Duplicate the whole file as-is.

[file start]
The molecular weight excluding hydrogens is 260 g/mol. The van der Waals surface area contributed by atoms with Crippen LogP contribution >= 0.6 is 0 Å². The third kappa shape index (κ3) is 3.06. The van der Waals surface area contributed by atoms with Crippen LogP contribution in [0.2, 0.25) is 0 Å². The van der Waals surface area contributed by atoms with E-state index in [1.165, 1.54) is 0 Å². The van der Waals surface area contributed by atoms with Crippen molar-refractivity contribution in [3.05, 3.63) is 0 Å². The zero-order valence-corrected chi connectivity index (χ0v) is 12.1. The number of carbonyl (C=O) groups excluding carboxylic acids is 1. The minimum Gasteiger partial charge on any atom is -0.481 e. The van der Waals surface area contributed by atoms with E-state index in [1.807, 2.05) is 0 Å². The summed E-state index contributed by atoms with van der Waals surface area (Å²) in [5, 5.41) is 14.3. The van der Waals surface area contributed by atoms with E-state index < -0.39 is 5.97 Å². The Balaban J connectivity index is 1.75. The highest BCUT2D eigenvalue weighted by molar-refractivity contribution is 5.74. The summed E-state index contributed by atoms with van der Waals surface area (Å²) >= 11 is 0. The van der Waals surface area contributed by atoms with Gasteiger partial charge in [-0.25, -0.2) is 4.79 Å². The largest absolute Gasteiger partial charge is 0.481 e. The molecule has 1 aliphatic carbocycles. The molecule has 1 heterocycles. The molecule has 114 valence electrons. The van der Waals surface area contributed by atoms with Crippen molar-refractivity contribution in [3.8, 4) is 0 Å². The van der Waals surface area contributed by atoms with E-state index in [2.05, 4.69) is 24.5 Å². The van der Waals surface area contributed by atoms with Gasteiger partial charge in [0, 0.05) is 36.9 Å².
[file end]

The molecular weight excluding hydrogens is 260 g/mol. The van der Waals surface area contributed by atoms with Crippen LogP contribution >= 0.6 is 0 Å². The third kappa shape index (κ3) is 3.06. The van der Waals surface area contributed by atoms with Crippen LogP contribution in [0.2, 0.25) is 0 Å². The van der Waals surface area contributed by atoms with E-state index in [1.165, 1.54) is 0 Å². The van der Waals surface area contributed by atoms with Crippen molar-refractivity contribution in [3.05, 3.63) is 0 Å². The zero-order valence-corrected chi connectivity index (χ0v) is 12.1. The number of carbonyl (C=O) groups excluding carboxylic acids is 1. The minimum Gasteiger partial charge on any atom is -0.481 e. The van der Waals surface area contributed by atoms with E-state index in [1.807, 2.05) is 0 Å². The summed E-state index contributed by atoms with van der Waals surface area (Å²) in [5, 5.41) is 14.3. The van der Waals surface area contributed by atoms with E-state index < -0.39 is 5.97 Å². The Balaban J connectivity index is 1.75. The highest BCUT2D eigenvalue weighted by molar-refractivity contribution is 5.74. The summed E-state index contributed by atoms with van der Waals surface area (Å²) >= 11 is 0. The van der Waals surface area contributed by atoms with Gasteiger partial charge in [-0.25, -0.2) is 4.79 Å². The largest absolute Gasteiger partial charge is 0.481 e. The molecule has 1 aliphatic carbocycles. The molecule has 1 heterocycles. The molecule has 114 valence electrons. The van der Waals surface area contributed by atoms with Crippen molar-refractivity contribution in [3.8, 4) is 0 Å². The van der Waals surface area contributed by atoms with E-state index in [2.05, 4.69) is 24.5 Å². The van der Waals surface area contributed by atoms with Gasteiger partial charge in [0, 0.05) is 36.9 Å².